Free ShortStory

Payday Prescription

by Alex Rieneck

Copyright (C) Alex Rieneck 2018 All Rights reserved

<BNote; This story is free to you, the reader to read and hopefully enjoy. You may not repost this story anywhere else, in any form, without the prior written consent of the author No other evil shit is allowed either; If you are in any doubt send me an email and I’ll try to set your mind at rest. Within reason, of course

It was a gift. Looked at another way, it was Christmas. Either way, it was payday. I watched the ambulance grow smaller as it made its way down the driveway. By the time it got to the gates it looked like a highly detailed toy. The kind I had grown up with. When it got to the road and turned towards town it put on a impressive display of needlepoint lights. Its siren was the tiny hysterical scream of a distant old lady. After awhile I noticed I was breathing again.

It was probably her heart again – she’d looked pretty grey on the stretcher; not a panic attack, they don’t take you to hospital for a panic attack, no matter how rich you are. I’d find out soon enough. And it didn’t matter much. But I had to maintain a certain demeanour on the way back to my room. Servants do talk. One way or the other, even robot ones do. Three, the Butler, was fussing with the knick-knacks on the dresser just down the hall when I came out of the library. The yellow shaded wall lights reflected on his smooth cream enamel head. I was struck by how good it looked silhouetted against the Burgundy brocade wallpaper. It turned and regarded me blandly with its round black eyes. I felt a momentary flush of guilt, even though I hadn’t actually done anything.Yet.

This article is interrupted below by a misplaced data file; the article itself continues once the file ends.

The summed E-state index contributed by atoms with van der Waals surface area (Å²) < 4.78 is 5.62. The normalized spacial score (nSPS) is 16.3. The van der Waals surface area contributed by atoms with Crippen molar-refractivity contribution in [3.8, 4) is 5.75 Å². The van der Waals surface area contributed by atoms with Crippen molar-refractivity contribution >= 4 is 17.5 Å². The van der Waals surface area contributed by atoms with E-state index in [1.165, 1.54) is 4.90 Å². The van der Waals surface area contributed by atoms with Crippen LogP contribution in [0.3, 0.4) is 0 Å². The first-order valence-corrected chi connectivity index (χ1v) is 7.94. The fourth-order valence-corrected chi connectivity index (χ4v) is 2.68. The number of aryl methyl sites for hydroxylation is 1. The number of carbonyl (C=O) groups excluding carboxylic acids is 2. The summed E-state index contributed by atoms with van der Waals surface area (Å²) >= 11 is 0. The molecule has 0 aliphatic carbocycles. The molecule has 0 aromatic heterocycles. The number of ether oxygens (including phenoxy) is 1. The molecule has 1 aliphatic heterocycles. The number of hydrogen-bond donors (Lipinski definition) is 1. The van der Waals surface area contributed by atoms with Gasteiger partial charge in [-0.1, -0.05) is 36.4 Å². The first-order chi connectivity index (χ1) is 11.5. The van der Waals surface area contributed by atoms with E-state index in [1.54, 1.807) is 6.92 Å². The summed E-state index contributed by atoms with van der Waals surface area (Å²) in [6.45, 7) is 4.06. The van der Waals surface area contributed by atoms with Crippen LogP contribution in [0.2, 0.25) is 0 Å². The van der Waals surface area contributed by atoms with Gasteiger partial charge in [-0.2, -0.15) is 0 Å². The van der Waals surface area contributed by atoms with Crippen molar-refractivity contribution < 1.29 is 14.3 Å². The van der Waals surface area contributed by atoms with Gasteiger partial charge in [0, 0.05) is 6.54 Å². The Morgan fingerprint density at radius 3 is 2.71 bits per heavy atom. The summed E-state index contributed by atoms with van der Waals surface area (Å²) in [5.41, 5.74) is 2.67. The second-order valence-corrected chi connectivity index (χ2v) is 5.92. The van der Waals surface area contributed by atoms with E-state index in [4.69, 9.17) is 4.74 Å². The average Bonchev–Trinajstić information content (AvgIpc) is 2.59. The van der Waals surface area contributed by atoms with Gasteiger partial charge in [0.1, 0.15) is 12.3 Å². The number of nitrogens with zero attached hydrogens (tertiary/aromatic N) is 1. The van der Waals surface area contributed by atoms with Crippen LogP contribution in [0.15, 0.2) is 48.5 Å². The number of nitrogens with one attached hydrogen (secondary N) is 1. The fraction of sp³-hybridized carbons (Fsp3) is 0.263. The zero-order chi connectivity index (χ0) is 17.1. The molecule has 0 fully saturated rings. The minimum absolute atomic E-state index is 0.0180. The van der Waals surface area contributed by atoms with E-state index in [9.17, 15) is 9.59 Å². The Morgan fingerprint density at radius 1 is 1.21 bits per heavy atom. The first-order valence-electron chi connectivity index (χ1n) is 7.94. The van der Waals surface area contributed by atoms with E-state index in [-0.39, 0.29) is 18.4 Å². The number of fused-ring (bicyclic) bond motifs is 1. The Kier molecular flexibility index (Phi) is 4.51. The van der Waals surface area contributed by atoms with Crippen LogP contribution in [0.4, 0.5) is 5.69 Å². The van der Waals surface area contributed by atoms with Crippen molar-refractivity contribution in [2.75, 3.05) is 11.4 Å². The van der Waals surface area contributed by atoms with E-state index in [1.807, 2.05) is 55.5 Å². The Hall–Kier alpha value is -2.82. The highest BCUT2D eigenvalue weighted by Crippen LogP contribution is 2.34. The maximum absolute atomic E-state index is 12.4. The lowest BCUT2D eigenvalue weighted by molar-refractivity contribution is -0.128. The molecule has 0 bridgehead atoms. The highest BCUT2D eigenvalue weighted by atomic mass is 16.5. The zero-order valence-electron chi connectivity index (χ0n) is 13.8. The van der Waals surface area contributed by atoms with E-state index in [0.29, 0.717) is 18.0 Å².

“How is my Grandmother?” Three held my gaze for almost long enough for me to feel it was being insolent.

“Your grandmother is on the way to hospital in an ambulance Master Praester.”

“I know that Three, I asked *how* she was, not where. Did the Ambulance people say what the matter was?”

“No, young Master, the Ambulance officers were not forthcoming on the subject, but I have the direct contact numbers for the ambulance and the hospital if you’d like.” With a faint whirr a small card protruded from the slot in the centre of its chest; I pulled the card away fro the slight grip of the rubber rollers and examined it. Standard blank white plastic. A faintly embossed flower pattern that was slightly more gloss than the surrounds. A gold reader chip.

“Thank you Three, I will ring directly.” I could see convex images of the yellow shaded lamp reflected in Three’s black button eyes.

“Master” with a faint complexity of servo motors Three turned away from me, to continue to dust knick-knacks on a table no-one ever looked at. 

My room is tiny and has only one window looking out over the overgrown wasteland that was once farmland, then a bomber airfield in World War Two and which was now under enforceable reclamation by nature. The rotting control tower showed up as a black smudge against the pale moonlit fields of weeds. Two skeletal hangars hulked against the deep purple of the sky, black-and silver in the competing light sources. I liked moonless nights best, when the stars were so bright it seemed you could grab them by the handful.

I dragged myself away from my window and engaged with my machine. First I activated the cloaking applications to their maximum power; now it would appear to outside watchers that I didn’t exist – or if they knew contrary to that, and they certainly wouldn’t see my face pressed into the visor-bowl lit in the strange corpse light of the reader lenses – if they tried that, their best efforts would just bounce off, and I would be notified by a discreet message. My cloaking is based on freely available warez, but I have substantially re-written and strengthened it. I knew I could rely on it. I had to be sure of that. I was entrusting it with my life.